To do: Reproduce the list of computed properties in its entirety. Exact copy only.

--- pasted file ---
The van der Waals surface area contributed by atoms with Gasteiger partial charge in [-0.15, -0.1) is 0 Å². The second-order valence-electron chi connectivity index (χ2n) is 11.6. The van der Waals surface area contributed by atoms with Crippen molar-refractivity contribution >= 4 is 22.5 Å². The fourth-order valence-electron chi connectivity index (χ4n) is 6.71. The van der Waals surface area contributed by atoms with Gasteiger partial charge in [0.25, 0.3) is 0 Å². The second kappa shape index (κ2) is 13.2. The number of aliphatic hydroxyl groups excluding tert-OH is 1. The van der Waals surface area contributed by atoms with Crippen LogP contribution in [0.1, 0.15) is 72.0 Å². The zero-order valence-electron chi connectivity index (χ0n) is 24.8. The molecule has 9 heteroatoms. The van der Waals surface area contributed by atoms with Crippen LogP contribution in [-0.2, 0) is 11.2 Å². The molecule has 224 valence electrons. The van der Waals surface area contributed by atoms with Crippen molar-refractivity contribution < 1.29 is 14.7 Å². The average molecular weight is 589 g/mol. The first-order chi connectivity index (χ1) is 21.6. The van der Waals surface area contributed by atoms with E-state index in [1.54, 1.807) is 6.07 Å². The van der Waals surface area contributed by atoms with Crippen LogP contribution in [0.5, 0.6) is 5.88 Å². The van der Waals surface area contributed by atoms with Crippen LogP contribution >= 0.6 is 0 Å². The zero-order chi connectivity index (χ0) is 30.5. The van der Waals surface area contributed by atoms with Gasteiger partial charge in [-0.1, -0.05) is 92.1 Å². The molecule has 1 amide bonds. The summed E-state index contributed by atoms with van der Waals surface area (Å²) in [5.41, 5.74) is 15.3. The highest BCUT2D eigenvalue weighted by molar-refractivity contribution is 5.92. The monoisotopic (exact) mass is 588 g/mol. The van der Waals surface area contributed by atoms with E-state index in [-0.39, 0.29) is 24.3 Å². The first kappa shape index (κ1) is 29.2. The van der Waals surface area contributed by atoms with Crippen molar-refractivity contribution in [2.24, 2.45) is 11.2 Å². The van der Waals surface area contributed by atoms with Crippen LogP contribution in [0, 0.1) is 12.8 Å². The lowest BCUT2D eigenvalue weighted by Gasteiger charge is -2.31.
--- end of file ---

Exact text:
The van der Waals surface area contributed by atoms with Gasteiger partial charge in [-0.15, -0.1) is 0 Å². The second-order valence-electron chi connectivity index (χ2n) is 11.6. The van der Waals surface area contributed by atoms with Crippen molar-refractivity contribution >= 4 is 22.5 Å². The fourth-order valence-electron chi connectivity index (χ4n) is 6.71. The van der Waals surface area contributed by atoms with Gasteiger partial charge in [0.25, 0.3) is 0 Å². The second kappa shape index (κ2) is 13.2. The number of aliphatic hydroxyl groups excluding tert-OH is 1. The van der Waals surface area contributed by atoms with Crippen LogP contribution in [0.1, 0.15) is 72.0 Å². The zero-order valence-electron chi connectivity index (χ0n) is 24.8. The molecule has 9 heteroatoms. The van der Waals surface area contributed by atoms with Crippen LogP contribution in [-0.2, 0) is 11.2 Å². The molecule has 224 valence electrons. The van der Waals surface area contributed by atoms with Crippen molar-refractivity contribution < 1.29 is 14.7 Å². The average molecular weight is 589 g/mol. The first-order chi connectivity index (χ1) is 21.6. The van der Waals surface area contributed by atoms with E-state index in [1.54, 1.807) is 6.07 Å². The van der Waals surface area contributed by atoms with Crippen LogP contribution in [0.5, 0.6) is 5.88 Å². The van der Waals surface area contributed by atoms with Crippen LogP contribution >= 0.6 is 0 Å². The zero-order chi connectivity index (χ0) is 30.5. The van der Waals surface area contributed by atoms with Gasteiger partial charge in [-0.1, -0.05) is 92.1 Å². The molecule has 1 amide bonds. The summed E-state index contributed by atoms with van der Waals surface area (Å²) in [5.41, 5.74) is 15.3. The highest BCUT2D eigenvalue weighted by molar-refractivity contribution is 5.92. The monoisotopic (exact) mass is 588 g/mol. The van der Waals surface area contributed by atoms with E-state index in [-0.39, 0.29) is 24.3 Å². The first kappa shape index (κ1) is 29.2. The van der Waals surface area contributed by atoms with Crippen molar-refractivity contribution in [2.24, 2.45) is 11.2 Å². The van der Waals surface area contributed by atoms with Crippen LogP contribution in [0, 0.1) is 12.8 Å². The lowest BCUT2D eigenvalue weighted by Gasteiger charge is -2.31.